Photo illustration by Giovana Fleck and Ivan Sigal. Photo: Public bus, Mariupol, Ukraine, July 2016, by Ivan Sigal.

Photo illustration by Giovana Fleck and Ivan Sigal. Photo: Public bus, Mariupol, Ukraine, July 2016, by Ivan Sigal.

Russia’s second invasion of Ukraine started on February 24, 2022 and has resulted in major loss of life, damage to vital infrastructure, and the displacement of over 8 million refugees as well as millions of internally displaced Ukrainians. The West has leveled unprecedented sanctions against Moscow in response, significantly weakening the Russian economy. At the same time, the Russian government has cracked down on critics, shut down independent media, and imposed draconian penalties on individuals who oppose the war. 

In less than half a year of war, Kyiv has successfully defended major urban centers, with increased military support from the West, and despite a major asymmetry in forces and equipment compared to Russia. Moscow, on the other hand, despite claims of harboring one of the most powerful armies on earth, has been bogged down by a lack of preparation, ineffective internal communication, low morale, and failing resupply routes. It has nevertheless managed to control large parts of the east of Ukraine in the Donbass region, and, at times, the Kherson region.

The front line shifts on a daily basis, and both sides take and lose territory regularly. The human cost remains extremely high, with dozens Ukrainian and Russian soldiers, as well as Ukrainian civilians, dying on an almost daily basis. 

The daily threats to Ukrainian security have also affected its society and institutions. Key national debates are now centered on the need to accelerate reforms, the role of women, media plurality, the approach to Russian culture, a new identity defined by the war effort, and the even more crucial role of digitization.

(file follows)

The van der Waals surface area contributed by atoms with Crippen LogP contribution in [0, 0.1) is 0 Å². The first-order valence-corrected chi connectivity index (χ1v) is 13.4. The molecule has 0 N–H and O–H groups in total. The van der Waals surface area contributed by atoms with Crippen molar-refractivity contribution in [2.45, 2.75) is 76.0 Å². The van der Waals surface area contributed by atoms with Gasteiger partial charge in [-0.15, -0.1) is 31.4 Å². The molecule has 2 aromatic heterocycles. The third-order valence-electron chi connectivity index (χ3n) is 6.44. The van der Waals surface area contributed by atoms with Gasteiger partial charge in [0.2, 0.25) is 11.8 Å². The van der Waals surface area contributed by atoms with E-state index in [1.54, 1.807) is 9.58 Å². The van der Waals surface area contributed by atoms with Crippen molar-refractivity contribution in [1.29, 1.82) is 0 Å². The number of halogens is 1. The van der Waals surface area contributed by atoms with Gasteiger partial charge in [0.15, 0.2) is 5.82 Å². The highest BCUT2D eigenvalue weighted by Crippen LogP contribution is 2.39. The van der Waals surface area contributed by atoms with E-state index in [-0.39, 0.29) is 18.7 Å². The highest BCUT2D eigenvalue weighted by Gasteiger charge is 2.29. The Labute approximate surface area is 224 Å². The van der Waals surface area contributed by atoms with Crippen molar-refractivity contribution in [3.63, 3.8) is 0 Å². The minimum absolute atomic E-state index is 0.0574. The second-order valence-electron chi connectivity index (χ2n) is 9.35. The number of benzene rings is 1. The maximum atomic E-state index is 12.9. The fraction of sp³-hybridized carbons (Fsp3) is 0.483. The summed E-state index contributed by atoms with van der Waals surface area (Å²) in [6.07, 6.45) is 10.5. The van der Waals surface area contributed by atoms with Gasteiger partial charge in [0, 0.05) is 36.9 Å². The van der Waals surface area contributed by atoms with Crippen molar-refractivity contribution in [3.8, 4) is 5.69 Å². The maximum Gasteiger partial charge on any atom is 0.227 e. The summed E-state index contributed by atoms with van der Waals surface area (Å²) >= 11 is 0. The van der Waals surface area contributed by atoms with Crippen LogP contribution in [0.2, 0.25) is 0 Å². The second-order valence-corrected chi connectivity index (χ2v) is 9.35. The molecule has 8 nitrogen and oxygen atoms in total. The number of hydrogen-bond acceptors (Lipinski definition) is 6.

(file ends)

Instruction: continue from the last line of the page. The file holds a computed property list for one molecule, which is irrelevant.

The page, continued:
Belarus, which borders both Russia and Ukraine, has also been dragged into the conflict, as it serves as a base for Russian troops and equipment, while some Belarusians have joined the Ukrainian defense forces to fight Moscow and the pro-Russian regime of Lukashenko in Minsk. 

Diplomatically, Russia has become increasingly more isolated. China and India, initially strategically ambiguous about the invasion, have started to distance themselves from Moscow’s action. A large majority of UN members have condemned Russia’s actions, while NATO and the European Union are providing Ukraine with political support, military equipment, and humanitarian aid. Nascent discussions regarding Ukraine’s reconstruction have emerged, but the key questions of who will pay the estimated USD 750 billion needed, how aid will be distributed, and who will rebuild Ukrainian cities and infrastructure remain unanswered. 

At the same time, the war is also turning into an economic one: Europe is caught in a gas conundrum as many countries depend on supplies from Russia, while there are few reserves to meet the looming 2022–2023 winter season. 

Similarly, a number of countries largely dependent on grain imports and fertilizers from both Russia and Ukraine are caught in the trade war, given that the passage for ships transporting goods is blocked by Moscow’s attacks or affected by sanctions.

Global Voices is covering the war with a special focus on consequences, both political and economic, in Africa, Asia, the Middle East, Latin America, and Central and Eastern Europe, while animating the lived experience of people in Ukraine, Russia, and Belarus. 

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